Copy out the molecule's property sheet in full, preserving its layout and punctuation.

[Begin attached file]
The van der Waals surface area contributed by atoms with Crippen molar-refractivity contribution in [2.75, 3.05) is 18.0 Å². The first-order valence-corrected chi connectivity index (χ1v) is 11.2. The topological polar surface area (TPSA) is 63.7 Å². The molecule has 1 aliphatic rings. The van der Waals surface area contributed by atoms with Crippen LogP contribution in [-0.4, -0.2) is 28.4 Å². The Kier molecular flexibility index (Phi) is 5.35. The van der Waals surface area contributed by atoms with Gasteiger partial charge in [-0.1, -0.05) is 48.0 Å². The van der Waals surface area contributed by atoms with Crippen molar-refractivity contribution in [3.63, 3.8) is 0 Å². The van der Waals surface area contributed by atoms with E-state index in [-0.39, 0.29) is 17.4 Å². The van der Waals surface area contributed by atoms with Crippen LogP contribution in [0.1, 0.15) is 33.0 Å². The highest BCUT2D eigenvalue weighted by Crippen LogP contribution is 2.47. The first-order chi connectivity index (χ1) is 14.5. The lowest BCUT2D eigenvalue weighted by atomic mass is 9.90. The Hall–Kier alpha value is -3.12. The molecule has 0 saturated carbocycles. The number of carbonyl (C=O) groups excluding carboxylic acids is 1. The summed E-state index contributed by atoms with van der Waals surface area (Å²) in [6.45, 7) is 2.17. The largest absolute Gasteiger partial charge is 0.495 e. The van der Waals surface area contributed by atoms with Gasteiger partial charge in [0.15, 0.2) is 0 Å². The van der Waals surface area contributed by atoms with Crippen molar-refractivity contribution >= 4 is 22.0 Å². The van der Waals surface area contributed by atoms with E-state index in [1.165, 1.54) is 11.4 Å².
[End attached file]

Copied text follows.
The van der Waals surface area contributed by atoms with Crippen molar-refractivity contribution in [2.75, 3.05) is 18.0 Å². The first-order valence-corrected chi connectivity index (χ1v) is 11.2. The topological polar surface area (TPSA) is 63.7 Å². The molecule has 1 aliphatic rings. The van der Waals surface area contributed by atoms with Crippen LogP contribution in [-0.4, -0.2) is 28.4 Å². The Kier molecular flexibility index (Phi) is 5.35. The van der Waals surface area contributed by atoms with Gasteiger partial charge in [-0.1, -0.05) is 48.0 Å². The van der Waals surface area contributed by atoms with Crippen molar-refractivity contribution in [3.63, 3.8) is 0 Å². The van der Waals surface area contributed by atoms with E-state index in [-0.39, 0.29) is 17.4 Å². The van der Waals surface area contributed by atoms with Crippen LogP contribution in [0.1, 0.15) is 33.0 Å². The highest BCUT2D eigenvalue weighted by Crippen LogP contribution is 2.47. The first-order chi connectivity index (χ1) is 14.5. The lowest BCUT2D eigenvalue weighted by atomic mass is 9.90. The Hall–Kier alpha value is -3.12. The molecule has 0 saturated carbocycles. The number of carbonyl (C=O) groups excluding carboxylic acids is 1. The summed E-state index contributed by atoms with van der Waals surface area (Å²) in [6.45, 7) is 2.17. The largest absolute Gasteiger partial charge is 0.495 e. The van der Waals surface area contributed by atoms with Gasteiger partial charge in [0.15, 0.2) is 0 Å². The van der Waals surface area contributed by atoms with Crippen molar-refractivity contribution >= 4 is 22.0 Å². The van der Waals surface area contributed by atoms with E-state index in [1.165, 1.54) is 11.4 Å².